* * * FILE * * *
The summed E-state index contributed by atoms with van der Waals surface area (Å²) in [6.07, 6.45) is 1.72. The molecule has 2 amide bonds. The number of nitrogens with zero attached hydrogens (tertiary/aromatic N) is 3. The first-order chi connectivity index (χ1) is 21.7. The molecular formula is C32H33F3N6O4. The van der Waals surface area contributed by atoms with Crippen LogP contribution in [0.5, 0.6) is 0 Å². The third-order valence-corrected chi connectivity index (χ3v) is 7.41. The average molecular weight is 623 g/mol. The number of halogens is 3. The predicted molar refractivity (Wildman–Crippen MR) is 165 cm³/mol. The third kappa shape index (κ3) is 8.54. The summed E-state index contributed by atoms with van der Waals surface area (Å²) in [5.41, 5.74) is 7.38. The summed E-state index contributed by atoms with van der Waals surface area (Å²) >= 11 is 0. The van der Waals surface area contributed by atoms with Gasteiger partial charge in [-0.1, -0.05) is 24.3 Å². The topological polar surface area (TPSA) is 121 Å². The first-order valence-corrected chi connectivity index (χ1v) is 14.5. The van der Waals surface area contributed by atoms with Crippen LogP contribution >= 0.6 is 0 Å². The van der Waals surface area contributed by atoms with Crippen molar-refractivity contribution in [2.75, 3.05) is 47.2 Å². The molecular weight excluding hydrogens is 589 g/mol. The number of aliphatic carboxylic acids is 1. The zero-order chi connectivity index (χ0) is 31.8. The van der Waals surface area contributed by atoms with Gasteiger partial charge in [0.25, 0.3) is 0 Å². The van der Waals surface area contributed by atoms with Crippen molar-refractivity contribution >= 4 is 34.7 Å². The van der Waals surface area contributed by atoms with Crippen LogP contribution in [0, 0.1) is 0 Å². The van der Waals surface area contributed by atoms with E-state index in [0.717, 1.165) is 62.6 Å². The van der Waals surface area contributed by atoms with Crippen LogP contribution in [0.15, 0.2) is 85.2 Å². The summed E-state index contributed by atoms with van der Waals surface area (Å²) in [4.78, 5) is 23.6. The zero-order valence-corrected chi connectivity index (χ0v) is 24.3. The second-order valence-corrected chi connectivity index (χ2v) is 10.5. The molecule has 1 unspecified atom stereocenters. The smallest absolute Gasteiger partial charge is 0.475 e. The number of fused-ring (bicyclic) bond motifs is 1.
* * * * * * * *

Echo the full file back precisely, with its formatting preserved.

The summed E-state index contributed by atoms with van der Waals surface area (Å²) in [6.07, 6.45) is 1.72. The molecule has 2 amide bonds. The number of nitrogens with zero attached hydrogens (tertiary/aromatic N) is 3. The first-order chi connectivity index (χ1) is 21.7. The molecular formula is C32H33F3N6O4. The van der Waals surface area contributed by atoms with Crippen LogP contribution in [0.5, 0.6) is 0 Å². The third-order valence-corrected chi connectivity index (χ3v) is 7.41. The average molecular weight is 623 g/mol. The number of halogens is 3. The predicted molar refractivity (Wildman–Crippen MR) is 165 cm³/mol. The third kappa shape index (κ3) is 8.54. The summed E-state index contributed by atoms with van der Waals surface area (Å²) in [5.41, 5.74) is 7.38. The summed E-state index contributed by atoms with van der Waals surface area (Å²) >= 11 is 0. The van der Waals surface area contributed by atoms with Gasteiger partial charge in [-0.1, -0.05) is 24.3 Å². The topological polar surface area (TPSA) is 121 Å². The first-order valence-corrected chi connectivity index (χ1v) is 14.5. The van der Waals surface area contributed by atoms with Crippen LogP contribution >= 0.6 is 0 Å². The van der Waals surface area contributed by atoms with Crippen molar-refractivity contribution in [2.75, 3.05) is 47.2 Å². The molecular weight excluding hydrogens is 589 g/mol. The number of aliphatic carboxylic acids is 1. The zero-order chi connectivity index (χ0) is 31.8. The van der Waals surface area contributed by atoms with Gasteiger partial charge in [0.25, 0.3) is 0 Å². The van der Waals surface area contributed by atoms with Crippen molar-refractivity contribution >= 4 is 34.7 Å². The van der Waals surface area contributed by atoms with Crippen LogP contribution in [0, 0.1) is 0 Å². The van der Waals surface area contributed by atoms with E-state index in [0.717, 1.165) is 62.6 Å². The van der Waals surface area contributed by atoms with Crippen LogP contribution in [0.15, 0.2) is 85.2 Å². The summed E-state index contributed by atoms with van der Waals surface area (Å²) in [4.78, 5) is 23.6. The zero-order valence-corrected chi connectivity index (χ0v) is 24.3. The second-order valence-corrected chi connectivity index (χ2v) is 10.5. The molecule has 1 unspecified atom stereocenters. The smallest absolute Gasteiger partial charge is 0.475 e. The number of fused-ring (bicyclic) bond motifs is 1.